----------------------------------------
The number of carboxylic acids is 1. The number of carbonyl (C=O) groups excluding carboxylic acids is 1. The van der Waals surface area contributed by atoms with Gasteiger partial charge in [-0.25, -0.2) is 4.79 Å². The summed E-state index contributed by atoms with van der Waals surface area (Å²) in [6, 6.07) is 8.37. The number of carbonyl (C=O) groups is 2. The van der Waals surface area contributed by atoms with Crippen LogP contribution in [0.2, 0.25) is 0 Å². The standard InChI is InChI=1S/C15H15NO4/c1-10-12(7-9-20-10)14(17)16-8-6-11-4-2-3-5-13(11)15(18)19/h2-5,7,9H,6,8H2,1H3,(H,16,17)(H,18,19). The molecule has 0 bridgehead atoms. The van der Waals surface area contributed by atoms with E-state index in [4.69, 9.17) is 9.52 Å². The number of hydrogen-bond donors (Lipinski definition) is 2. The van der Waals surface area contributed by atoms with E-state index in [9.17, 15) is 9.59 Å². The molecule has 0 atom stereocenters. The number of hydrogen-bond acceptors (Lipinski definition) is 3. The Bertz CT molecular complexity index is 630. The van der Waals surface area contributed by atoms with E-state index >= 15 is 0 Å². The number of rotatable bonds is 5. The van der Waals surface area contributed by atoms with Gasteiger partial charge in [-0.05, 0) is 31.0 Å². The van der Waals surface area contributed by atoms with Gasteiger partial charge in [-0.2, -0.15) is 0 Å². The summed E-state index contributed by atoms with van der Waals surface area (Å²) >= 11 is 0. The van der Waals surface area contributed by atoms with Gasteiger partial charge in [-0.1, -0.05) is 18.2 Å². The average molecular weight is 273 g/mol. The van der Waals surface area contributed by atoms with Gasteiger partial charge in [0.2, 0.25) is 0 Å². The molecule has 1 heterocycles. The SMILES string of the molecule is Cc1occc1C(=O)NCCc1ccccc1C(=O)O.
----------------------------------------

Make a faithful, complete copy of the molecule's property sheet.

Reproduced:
The number of carboxylic acids is 1. The number of carbonyl (C=O) groups excluding carboxylic acids is 1. The van der Waals surface area contributed by atoms with Gasteiger partial charge in [-0.25, -0.2) is 4.79 Å². The summed E-state index contributed by atoms with van der Waals surface area (Å²) in [6, 6.07) is 8.37. The number of carbonyl (C=O) groups is 2. The van der Waals surface area contributed by atoms with Crippen LogP contribution in [0.2, 0.25) is 0 Å². The standard InChI is InChI=1S/C15H15NO4/c1-10-12(7-9-20-10)14(17)16-8-6-11-4-2-3-5-13(11)15(18)19/h2-5,7,9H,6,8H2,1H3,(H,16,17)(H,18,19). The molecule has 0 bridgehead atoms. The van der Waals surface area contributed by atoms with E-state index in [4.69, 9.17) is 9.52 Å². The number of hydrogen-bond donors (Lipinski definition) is 2. The van der Waals surface area contributed by atoms with E-state index in [9.17, 15) is 9.59 Å². The molecule has 0 atom stereocenters. The number of hydrogen-bond acceptors (Lipinski definition) is 3. The Bertz CT molecular complexity index is 630. The van der Waals surface area contributed by atoms with E-state index >= 15 is 0 Å². The number of rotatable bonds is 5. The van der Waals surface area contributed by atoms with Gasteiger partial charge in [-0.05, 0) is 31.0 Å². The van der Waals surface area contributed by atoms with Gasteiger partial charge in [-0.2, -0.15) is 0 Å². The summed E-state index contributed by atoms with van der Waals surface area (Å²) >= 11 is 0. The van der Waals surface area contributed by atoms with Gasteiger partial charge in [-0.1, -0.05) is 18.2 Å². The average molecular weight is 273 g/mol. The van der Waals surface area contributed by atoms with Gasteiger partial charge in [0.2, 0.25) is 0 Å². The molecule has 1 heterocycles. The SMILES string of the molecule is Cc1occc1C(=O)NCCc1ccccc1C(=O)O.